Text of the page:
State cuts for a program that funds senior citizen centers could force up to 22 centers in the Bronx to close by the middle of year.
City officials are already bracing to fight the cuts, which stem from a reduction in the $103 million in Title XX grants for social services the city receives from the state.
About $25 million goes to fund the Department for the Aging, which in turn provides funding to agencies that run senior centers and the DFTA, as well as members of the city council, have vowed to fight any cuts to the senior centers serving the elderly.
“This potentially devastating loss of state funding would profoundly affect senior centers across New York City,” said DFTA spokesman Christopher Miller. “We are working hard to have this action reversed, but unless the state dollars are restored, DFTA will be forced to close up to 105 of its 256 senior centers.”
Some of the senior centers that could be cut include: Kips Bay Castle Hill at 625 Castle Hill Avenue; Mechler Hall at 2158 Wastson Avenue, East Concourse at 236 E. Tremont Avenue; Parkside Senior Center at 644 Adee Avenue, RAIN Nereid at 720 Nereid Avenue; Sister Aunnunciata Bethel at 243 E. 204th Street; Van Cortlandt at 3880 Sedgwick Avenue; Arturo Schomberg at 1315 Franklin Avenue; RAIN College Avenue at 1020 College Avenue; City Island at 160 Pilot Street; JASA Throggs Neck at 2705 Schley Avenue; RAIN East Tremont at 2405 E. Tremont Avenue; Thomas L. Guess Community at 2070 Clinton Avenue; Einstein at 135 Einstein Loop; RAIN Boston Secor at 3540 Bivona Street; RAIN Gun Hill at 3445 Holland Avenue; Mitchell Houses at 188 Lincoln Avenue; Pio Mendez at 1291 Lafayette Avenue; PSS-Davidson at 950 Union Avenue; CCBA Bentances at 401 St. Anns Avenue; Millbrook at 201 St. Ann’s Avenue and Marble Hill at 5365 Broadway.
The criteria used in proposing the cut was that senior centers are not serving the minimum of 80 lunches per day, said Councilman Jimmy Vacca, was the board president of the North East Bronx Senior Center for 30 years.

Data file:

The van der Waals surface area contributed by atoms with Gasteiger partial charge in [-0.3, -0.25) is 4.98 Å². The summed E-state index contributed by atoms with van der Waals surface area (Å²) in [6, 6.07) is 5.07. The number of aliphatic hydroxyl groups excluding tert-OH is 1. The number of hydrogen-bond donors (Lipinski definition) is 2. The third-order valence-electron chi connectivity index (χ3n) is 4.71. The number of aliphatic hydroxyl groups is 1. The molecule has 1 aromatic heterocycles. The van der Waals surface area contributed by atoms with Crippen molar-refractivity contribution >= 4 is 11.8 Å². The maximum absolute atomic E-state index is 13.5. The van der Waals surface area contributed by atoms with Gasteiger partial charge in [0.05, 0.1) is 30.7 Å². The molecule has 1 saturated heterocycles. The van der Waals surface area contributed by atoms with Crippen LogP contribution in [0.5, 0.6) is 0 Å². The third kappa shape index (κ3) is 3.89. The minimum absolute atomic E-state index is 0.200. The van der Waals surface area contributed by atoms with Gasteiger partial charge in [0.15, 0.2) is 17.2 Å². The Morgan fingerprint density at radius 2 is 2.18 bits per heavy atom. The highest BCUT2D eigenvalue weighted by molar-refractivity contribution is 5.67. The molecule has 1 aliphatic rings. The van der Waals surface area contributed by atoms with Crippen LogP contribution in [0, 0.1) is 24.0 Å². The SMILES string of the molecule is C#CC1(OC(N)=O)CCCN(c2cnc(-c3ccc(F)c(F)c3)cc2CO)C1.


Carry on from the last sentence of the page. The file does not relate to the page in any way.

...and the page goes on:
Vacca vowed to fight the cuts, because the three in his district all had extenuating circumstances, he said.
“City Island is geographically isolated, and that senior center is the only place they can go,” Vacca said. “RAIN East Tremont, which is only three-years-old, is having trouble with the elevator, and seniors have told me they would go there if it were handicapped accessible.”
The senior centers provide a life-line for older people, allowing them to socialize if they are shut-in, meet new partners if they are widows or widowers, and sometimes have a hot and nutritious meal they would not otherwise be able to afford, Vacca said. He also believes that JASA Throggs Neck is serving far more than 80 lunches per day.
Borough President Ruben Diaz, at a rally with other elected officials on the steps of borough hall to protest the funding cuts on Friday, March 4, said that the state government was letting seniors down just when they needed it the most and that he would not stand for it.
“They have worked and paid their taxes,” Diaz said. “It is a shame that at this point in their lives they are being told that their senior centers and programs are being shut down.”